An 11 percent deficit in the monsoon season compared to the long-term average, along with a significant 36 percent shortfall in August, has led to an increased demand for electricity. Simultaneously, this has put pressure on the sources of power supply. As a result, there has been a heavy reliance on coal-fired power generation to meet the surging demand. This heightened demand is a consequence of elevated temperatures and the necessity to extract more groundwater for agricultural irrigation.
GS3- Mobilisation of Resources
How has the deficit in monsoon put a pressure on the hydel power generation? What can be done to ease this pressure? (15 marks, 250 words).
Hydel Power takes a hit:
- The decrease in hydel power production is a direct result of the dry conditions affecting most of peninsular India. According to an announcement from the Power Ministry, this year’s maximum hydropower generation has fallen below 40 GW, compared to 45 GW in the previous year.
- Consequently, thermal power generation has had to shoulder the majority of the load. The significant surge in electricity demand in July and August serves as a reminder that coal will remain India’s primary energy source, despite the fact that nearly all new capacity expansions are occurring in renewable energy sources, accounting for 93 percent in FY23.
- Solar power (71 GW) and wind power (44 GW) make up approximately one-quarter of the total installed capacity of 423 GW but contribute only 7 percent and 9 percent, respectively, to the total power generated. In contrast, thermal power accounts for 73 percent, as per an analysis by the Vasudha Foundation.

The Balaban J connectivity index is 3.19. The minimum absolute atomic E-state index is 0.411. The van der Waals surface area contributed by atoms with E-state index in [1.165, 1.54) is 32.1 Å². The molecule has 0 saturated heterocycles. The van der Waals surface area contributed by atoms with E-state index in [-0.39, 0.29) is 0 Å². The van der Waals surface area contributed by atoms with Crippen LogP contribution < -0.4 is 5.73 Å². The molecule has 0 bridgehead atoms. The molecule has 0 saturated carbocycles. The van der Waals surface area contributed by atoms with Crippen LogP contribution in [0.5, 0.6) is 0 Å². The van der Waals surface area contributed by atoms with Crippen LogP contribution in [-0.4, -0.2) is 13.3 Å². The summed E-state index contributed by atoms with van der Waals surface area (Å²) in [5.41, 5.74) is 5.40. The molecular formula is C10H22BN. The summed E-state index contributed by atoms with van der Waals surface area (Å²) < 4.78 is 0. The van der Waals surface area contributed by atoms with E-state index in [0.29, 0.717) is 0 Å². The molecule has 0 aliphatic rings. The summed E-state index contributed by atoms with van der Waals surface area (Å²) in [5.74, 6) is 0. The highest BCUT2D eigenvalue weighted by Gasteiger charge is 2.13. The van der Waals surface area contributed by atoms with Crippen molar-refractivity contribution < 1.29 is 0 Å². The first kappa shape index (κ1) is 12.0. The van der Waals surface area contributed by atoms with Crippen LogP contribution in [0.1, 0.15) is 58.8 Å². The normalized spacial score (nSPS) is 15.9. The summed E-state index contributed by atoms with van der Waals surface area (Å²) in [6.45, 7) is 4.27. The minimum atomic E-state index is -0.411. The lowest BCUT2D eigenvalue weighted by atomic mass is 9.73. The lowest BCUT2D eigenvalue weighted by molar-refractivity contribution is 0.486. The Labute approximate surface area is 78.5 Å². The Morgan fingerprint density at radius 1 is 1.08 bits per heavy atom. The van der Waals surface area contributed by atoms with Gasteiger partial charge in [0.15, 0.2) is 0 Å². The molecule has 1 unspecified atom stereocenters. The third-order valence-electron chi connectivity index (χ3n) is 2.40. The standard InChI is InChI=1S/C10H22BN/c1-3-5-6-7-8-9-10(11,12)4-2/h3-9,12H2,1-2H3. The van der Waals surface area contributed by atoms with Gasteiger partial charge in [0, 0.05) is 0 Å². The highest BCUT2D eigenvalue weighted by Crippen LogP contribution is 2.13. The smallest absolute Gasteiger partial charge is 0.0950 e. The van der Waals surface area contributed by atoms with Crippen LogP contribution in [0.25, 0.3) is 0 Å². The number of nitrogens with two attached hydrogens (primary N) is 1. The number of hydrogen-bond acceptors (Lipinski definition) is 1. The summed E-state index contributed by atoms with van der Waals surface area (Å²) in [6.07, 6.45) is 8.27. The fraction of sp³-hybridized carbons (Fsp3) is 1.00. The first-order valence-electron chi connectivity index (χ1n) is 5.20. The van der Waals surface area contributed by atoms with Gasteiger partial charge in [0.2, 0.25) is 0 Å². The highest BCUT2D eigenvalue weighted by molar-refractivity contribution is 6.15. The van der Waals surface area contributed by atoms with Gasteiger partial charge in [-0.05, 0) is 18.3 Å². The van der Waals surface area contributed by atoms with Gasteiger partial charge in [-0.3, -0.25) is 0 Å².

- The absence of practical battery storage technologies means that solar and wind power cannot be relied upon to meet sudden spikes in power demand, especially during “non-solar hours” such as evenings and beyond.
- According to the Ministry’s statement, the power shortfall is particularly pronounced during these times, even though peak demand, which reached a record 241 GW on September 1st, was comfortably met during the “solar hours.”
- The Ministry has appropriately emphasized that power generation companies should secure coal imports for blending purposes to prevent any power cuts in the upcoming months.
- To minimize generation downtime, maintenance of power units should be scheduled during periods of low demand. Currently, due to these unplanned outages, the thermal capacity of 12-14 GW is unavailable.
- This strategy should be coupled with efforts to smooth out the demand curve throughout the day using time-of-day tariffs. This will help prevent excessive strain on the power grid and its infrastructure during demand spikes.
- Additionally, it’s imperative for battery storage technologies to become economically feasible. Only then can India’s power systems effectively handle the increased power supply from renewable sources.
Nevertheless, the current power situation is not a cause for alarm. Coal production during both July and August exceeded 60 million tonnes each month, representing an increase of at least 13-18 percent compared to last year. Additionally, coal reserves at coal-fired power plants, amounting to approximately 30 million tonnes, are sufficient to meet around 11 days’ worth of demand. However, it is vital to emphasize the need for coordination among the coal, power, and, most importantly, Railway ministries to ensure the timely transportation of coal from mines to power plants in the upcoming months when the power situation tends to deteriorate.